Federal Reserve Chair Janet Yellen said she will step down from its Board of Governors once her successor is sworn into the office, widening the scope for President Trump to shape the US central bank's leadership for years to come.
Federal Reserve Chair Janet Yellen will leave the central bank entirely next year.
Writing in a resignation letter to President Donald Trump, Yellen said she is "gratified" by the economy's progress since the 2008 financial crisis.
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"The Federal Reserve has been and remains a strong institution, focused on carrying on its vital public mission with integrity, in a professional, non-partisan manner", said Fed Chair Janet Yellen. As a governor, she would have had a vote on monetary policy.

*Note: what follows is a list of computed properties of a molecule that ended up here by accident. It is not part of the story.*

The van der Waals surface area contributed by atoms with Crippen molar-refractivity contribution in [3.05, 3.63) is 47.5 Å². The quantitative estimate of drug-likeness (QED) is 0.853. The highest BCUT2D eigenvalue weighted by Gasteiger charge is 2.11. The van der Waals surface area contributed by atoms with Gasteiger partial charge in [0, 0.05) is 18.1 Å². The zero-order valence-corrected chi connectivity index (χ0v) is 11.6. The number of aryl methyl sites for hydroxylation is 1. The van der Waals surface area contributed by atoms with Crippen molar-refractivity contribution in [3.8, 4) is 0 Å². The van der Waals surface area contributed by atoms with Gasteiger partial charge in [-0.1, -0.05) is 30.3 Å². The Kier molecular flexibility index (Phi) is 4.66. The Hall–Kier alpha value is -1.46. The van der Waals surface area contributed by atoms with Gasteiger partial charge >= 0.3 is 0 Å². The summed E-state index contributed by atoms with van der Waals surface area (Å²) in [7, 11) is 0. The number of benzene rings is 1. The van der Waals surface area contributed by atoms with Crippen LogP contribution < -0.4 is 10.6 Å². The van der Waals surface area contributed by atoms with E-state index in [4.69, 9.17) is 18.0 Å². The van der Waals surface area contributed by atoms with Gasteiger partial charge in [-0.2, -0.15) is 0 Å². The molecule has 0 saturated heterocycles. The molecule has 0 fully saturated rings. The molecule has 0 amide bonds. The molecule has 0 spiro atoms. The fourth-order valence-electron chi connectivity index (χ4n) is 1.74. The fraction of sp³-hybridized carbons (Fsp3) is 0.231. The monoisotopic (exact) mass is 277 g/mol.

Yellen's four-year term as Fed chair ends on February 3. "I am also gratified by the substantial improvement in the economy since the crisis".
The Senate Banking Committee is scheduled to meet November 28 to consider Powell's nomination. Yellen's decision was expected and now will give Trump four seats to fill on the seven-member board. But she chose to follow her predecessor, Ben Bernanke, who left the central bank when Yellen replaced him in 2014. Trump vilified Yellen during the 2016 presidential campaign, alleging she kept rates low for political reasons to benefit former President Barack Obama. She's previously been the head of the San Francisco Fed and chair of Bill Clinton's Council of Economic Advisers, and she's a professor emerita a the University of California at Berkeley.